milk in grocery store

Well, my opinion about recent actions toward elimination of the over-order premium and minimum wholesale and retail pricing are out in the open.

Today, I present my thoughts on the rhetoric we are hearing about these proposed eliminations versus what I believe are the realities of the situation.

First, a little background on what has me thinking about these things, which I see as one set of realities.

A Forbes magazine article from late 2020 indicated Pennsylvania ranks 12th in states losing population. In fact, you probably know we have lost a congressional district, which also means we are losing an electoral vote.

What is confusing is that we actually had a 2.4% net population increase to 13,002,700 since the previous census, but our growth relative to other states was much lower. There are only 435 seats in the House of Representatives, and they are apportioned by population.

In a time when the dairy industry in our state continues to struggle on many levels, we should be focused on proactive solutions to counteract these demographic trends — and yes, this population thing is a trend.

Census 2020 marks the 10th decade in a row that we have lost clout in Congress even while “inching up” to being the fifth most populous state. It is the relative high growth of other states that hurts us.

We are seeing some increases in overall milk production in the commonwealth, and I have strong beliefs that we need additional processing capacity, specifically an ultrafiltered milk processing (or cheese/yogurt manufacturing) plant. With less population and the general trend across the country to consume less fluid milk, will our milk excess be directed to fewer and harder-to-find markets than we have today?

At present, about 60% of our fluid milk production is shipped out of state. And we recently learned of a processing plant closure that will affect over 100 Pennsylvania dairy producers who are scrambling to find a replacement market as I am writing this column.

Can their milk be absorbed by the state’s already limited processing market? Or will they either settle for a market they do not wish to have or be forced to go out of business?

What do I see as the rhetoric surrounding these circumstances? Since my article came out on the over-order premium and pricing elimination push, a lot of people are talking about what a low probability it is that the OOP or minimum pricing will ever be eliminated — “There is not enough support for that” or “a legislator might move a bill on that, but it would never pass the General Assembly,” and “It would never work because independent farms and processors would rise up to stop it as a group.”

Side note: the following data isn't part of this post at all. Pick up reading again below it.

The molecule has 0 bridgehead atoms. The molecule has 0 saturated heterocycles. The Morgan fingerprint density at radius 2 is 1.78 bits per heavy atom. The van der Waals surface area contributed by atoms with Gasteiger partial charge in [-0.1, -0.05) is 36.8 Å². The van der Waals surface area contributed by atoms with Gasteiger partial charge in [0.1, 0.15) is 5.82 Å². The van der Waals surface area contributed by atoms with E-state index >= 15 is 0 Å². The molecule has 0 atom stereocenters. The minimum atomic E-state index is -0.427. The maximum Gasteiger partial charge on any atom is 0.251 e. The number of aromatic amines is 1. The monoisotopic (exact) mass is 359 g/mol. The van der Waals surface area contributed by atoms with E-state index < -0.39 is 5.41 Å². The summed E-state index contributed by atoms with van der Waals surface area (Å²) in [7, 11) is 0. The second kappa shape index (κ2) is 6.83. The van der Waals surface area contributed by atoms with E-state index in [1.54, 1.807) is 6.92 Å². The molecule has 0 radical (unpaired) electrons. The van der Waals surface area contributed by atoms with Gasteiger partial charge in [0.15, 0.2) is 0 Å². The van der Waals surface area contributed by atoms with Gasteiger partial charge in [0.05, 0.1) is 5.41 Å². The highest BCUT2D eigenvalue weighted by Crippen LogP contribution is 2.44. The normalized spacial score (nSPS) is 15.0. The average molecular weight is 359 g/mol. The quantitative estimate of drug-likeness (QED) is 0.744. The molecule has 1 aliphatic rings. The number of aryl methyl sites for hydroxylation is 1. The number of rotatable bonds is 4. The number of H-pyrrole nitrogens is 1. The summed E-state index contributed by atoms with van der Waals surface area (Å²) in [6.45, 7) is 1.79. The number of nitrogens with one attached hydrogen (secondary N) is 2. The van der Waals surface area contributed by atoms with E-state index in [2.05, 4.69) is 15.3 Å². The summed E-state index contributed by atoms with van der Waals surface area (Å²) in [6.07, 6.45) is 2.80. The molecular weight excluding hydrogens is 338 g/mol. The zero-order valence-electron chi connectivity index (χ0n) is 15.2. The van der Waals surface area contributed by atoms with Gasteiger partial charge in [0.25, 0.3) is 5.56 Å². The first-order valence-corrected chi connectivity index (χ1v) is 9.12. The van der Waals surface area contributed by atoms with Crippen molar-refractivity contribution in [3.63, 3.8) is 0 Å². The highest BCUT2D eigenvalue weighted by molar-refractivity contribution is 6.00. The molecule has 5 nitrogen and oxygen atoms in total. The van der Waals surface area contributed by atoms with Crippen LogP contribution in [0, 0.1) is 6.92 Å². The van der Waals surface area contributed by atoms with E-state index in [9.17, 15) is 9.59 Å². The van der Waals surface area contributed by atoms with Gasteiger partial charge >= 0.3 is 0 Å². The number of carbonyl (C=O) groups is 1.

That is the rhetoric.

What is the second set of realities?

We do not currently have any Pennsylvania dairy-related organization willing to petition the board to hold an over-order premium hearing prior to the current OOP rate’s expiration on March 31.

Oh, there might be an organization or individual that comes forward by the time this article reaches publication, but time is a factor. You see, hearing notices have to be published a certain amount of time prior to a hearing being held, and notices must be provided to interested parties. And the board has to approve the hearing date prior to any of that happening.

What happens if there is no hearing and a new OOP is not established by the board? The OOP goes away, plain and simple, and that extra monthly income that many farmers depend on will be gone.

Wouldn’t it be more productive and beneficial for all the industry stakeholders — state government, cooperatives, independent processors, producers, consumer groups — to collaborate on how to plan for our state’s demographics and the labor and market changes that come with those? Does fighting among ourselves really accomplish anything?

Will elimination of the OOP really accomplish anything for the industry?

The board has been saying for several years now that the better solution for dealing with OOP issues is to have a replacement for it in place before it is eliminated, but that would require a serious sit-down around a table that involves meaningful discussions (with little or no grandstanding).

We started discussions many months ago to work toward an alternate source of revenue that would be paid directly to Pennsylvania producers. While that idea is not dead, it is moving forward very slowly.

There are realities we need to face. Loss of population (which means loss and change of available workforce), slightly higher milk production with fewer choices of markets, declines in fluid milk consumption — some tied to population changes — and tremendous need for investment to increase processing capacity. This is while we still maintain the second largest number of dairy farms.

I am crossing my fingers that those who propose elimination of the OOP can take a step back, take a deep breath, and come to the table to help develop alternative methods for getting more money into farmers’ pockets.

Getting rid of the OOP without an alternative in place is not the answer to our realities and what they create for the industry.

The Pennsylvania Milk Marketing Board is always available to respond to questions and concerns. I can be reached at 717-210-8244 and by email at

Lancaster Farming

Carol Hardbarger is the secretary of the Pennsylvania Milk Marketing Board.


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